A not so ‘Schmall’ problem

By Paul Redmond

I like to travel. I enjoy learning about the history and culture of a place, eating the local food and drinking the local beverage.

Names often conjure up images for me, and I might Google a name to find out more about a place.

Schmallenberg is one I recently Googled.

This is a small town in the hills of Westphalia in Germany, and its name comes from the German for Narrow Castle.

The castle was knocked down in 1240, and the town was fortified. Over the years, it became the centre for iron manufacture, and with the collapse of that, it became a major centre for textile production.

Today most of the work is in forestry, the timber industry, and tourism.

As recently as 2011, Schmallenberg gained worldwide recognition for a virus first identified in animals of the region.

The Schmallenberg virus is classed as an orthobunyavirus and is spread by the biting midge.

Since it is spread by this midge, there are certain times of the year when the virus becomes a problem.

These are the midge months from April to November.

Throughout 2011 and the following year, the disease (Schmallenberg) rapidly spread through Europe.

It affected cattle, sheep and goats. The animals that were bitten by these infected midges showed very little symptoms and farmers were unsuspecting of anything happening.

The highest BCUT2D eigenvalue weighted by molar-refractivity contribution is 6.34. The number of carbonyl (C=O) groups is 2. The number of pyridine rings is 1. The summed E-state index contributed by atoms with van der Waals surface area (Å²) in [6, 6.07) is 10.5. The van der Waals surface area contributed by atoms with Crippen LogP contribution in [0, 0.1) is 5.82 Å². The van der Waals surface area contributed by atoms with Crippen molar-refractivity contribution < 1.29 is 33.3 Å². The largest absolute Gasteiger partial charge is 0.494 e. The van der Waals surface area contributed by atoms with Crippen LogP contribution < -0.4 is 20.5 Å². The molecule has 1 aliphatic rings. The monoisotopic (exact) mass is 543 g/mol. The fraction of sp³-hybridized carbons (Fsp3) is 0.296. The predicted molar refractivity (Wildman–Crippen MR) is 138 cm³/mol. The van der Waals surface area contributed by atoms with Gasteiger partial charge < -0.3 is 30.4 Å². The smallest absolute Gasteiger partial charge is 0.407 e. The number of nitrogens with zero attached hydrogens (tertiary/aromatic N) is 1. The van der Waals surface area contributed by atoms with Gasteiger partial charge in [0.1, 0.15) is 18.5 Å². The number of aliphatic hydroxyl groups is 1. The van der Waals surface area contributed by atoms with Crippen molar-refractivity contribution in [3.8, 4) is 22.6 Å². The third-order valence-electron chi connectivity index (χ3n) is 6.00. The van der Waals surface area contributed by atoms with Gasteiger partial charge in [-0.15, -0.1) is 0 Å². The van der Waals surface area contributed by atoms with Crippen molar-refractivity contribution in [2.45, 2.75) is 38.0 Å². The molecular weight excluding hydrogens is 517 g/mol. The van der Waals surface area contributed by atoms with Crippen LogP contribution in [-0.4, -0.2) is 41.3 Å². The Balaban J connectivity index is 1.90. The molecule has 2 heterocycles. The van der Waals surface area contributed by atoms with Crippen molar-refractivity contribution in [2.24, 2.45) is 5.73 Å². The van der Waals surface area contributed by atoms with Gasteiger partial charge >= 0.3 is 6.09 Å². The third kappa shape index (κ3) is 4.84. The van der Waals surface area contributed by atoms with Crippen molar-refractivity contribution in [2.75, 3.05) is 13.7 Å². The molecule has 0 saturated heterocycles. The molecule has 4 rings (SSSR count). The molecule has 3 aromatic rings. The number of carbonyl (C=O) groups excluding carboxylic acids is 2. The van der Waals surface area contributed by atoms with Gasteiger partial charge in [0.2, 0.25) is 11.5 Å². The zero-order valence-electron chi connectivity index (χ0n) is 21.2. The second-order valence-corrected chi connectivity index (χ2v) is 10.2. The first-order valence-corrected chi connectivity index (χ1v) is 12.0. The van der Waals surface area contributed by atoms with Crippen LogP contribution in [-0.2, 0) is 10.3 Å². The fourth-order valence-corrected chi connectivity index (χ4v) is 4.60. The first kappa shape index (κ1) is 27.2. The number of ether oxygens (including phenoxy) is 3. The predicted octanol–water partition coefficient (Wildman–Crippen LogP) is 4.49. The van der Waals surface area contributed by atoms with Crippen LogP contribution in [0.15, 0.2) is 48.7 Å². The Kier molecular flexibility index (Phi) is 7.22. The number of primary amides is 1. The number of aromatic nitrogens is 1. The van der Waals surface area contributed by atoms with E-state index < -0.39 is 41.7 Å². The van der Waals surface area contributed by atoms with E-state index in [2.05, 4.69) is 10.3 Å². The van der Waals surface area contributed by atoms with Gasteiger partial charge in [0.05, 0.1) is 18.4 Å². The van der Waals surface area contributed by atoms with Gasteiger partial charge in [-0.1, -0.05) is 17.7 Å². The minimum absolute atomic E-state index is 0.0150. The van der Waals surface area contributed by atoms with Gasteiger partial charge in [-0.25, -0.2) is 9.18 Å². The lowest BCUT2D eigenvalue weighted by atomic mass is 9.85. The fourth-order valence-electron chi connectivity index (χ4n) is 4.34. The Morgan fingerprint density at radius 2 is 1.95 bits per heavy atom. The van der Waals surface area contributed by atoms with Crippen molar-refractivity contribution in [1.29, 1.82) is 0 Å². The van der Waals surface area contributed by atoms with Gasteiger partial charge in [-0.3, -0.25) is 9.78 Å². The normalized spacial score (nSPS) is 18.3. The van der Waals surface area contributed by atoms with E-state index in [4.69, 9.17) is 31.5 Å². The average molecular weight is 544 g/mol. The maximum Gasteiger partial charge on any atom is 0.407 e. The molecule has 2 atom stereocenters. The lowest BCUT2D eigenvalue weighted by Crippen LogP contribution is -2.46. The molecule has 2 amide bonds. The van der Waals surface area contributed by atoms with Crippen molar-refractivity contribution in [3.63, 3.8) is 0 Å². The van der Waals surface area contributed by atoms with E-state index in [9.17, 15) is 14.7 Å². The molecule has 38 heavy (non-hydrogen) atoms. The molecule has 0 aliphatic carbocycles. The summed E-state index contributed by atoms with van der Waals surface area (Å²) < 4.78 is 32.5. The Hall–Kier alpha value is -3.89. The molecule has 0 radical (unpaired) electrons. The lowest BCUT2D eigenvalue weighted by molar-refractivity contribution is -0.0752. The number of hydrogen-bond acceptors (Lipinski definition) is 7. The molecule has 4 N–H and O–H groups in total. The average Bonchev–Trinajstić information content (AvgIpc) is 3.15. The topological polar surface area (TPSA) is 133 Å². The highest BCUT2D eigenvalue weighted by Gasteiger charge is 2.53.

If there were clinical signs, farmers would have noticed animals off form with a fever for a couple of days, and a reduced production of milk. Some might have slight diarrhoea.

The real problem was not noticed until the following calving, and more particularly, lambing season.

Animals were born with gross deformities like bent legs, locked at the joints, leading to difficult births. Some had twisted necks, swollen heads, curved spines and shortened lower jaws.

A lot of calves and lambs were aborted.

Others appeared normal at birth, but farmers soon realised they were unable to suck, were blind, maybe unable to stand, etc. Lambs seemed to be worst affected, maybe because of the short breeding season in sheep farming, with use of sponges etc. to get them all breeding at the one time.

If the flock was attacked by the infected midges at this time, a lot of lambs were going to show deformities.

The bovine breeding season is more stretched out, so if the herd met the swarm of midges, fewer calves would be at the vulnerable stage.

It was noticed that once animals became infected with the Schmallenberg virus, they seemed to produce a good immunity.

This prompted the swift introduction of a vaccine to protect dams against having deformed offspring the following year.

There was a small take-up of this vaccine.

The majority of people thought that if animals produced a good immunity once bitten, then any further bites would only increase this immunity.

Due to lack of interest, this particular vaccine was withdrawn from sale in Ireland.

It was recommended that the dams of all these aborted foeti and deformed calves be blood tested, to confirm or otherwise that they had Schmallenberg.

The aborted foetus, as in the case of all abortions, should be sent to a laboratory for analysis.

That was six years ago, and the storm passed very quickly.

But, this spring, I have come across a number of odd calvings, and one in particular where the calf was coming backwards, with its back legs deformed and locked, and the pelvis was tiny.

I began to wonder if we were beginning to see the re-emergence of this virus on our area.

It is a possibility.

Only time and testing will tell.

Paul Redmond, MVB, MRCVS, Cert DHH, Duntahane Veterinary Clinic, Fermoy, member practice of Prime Health Vets


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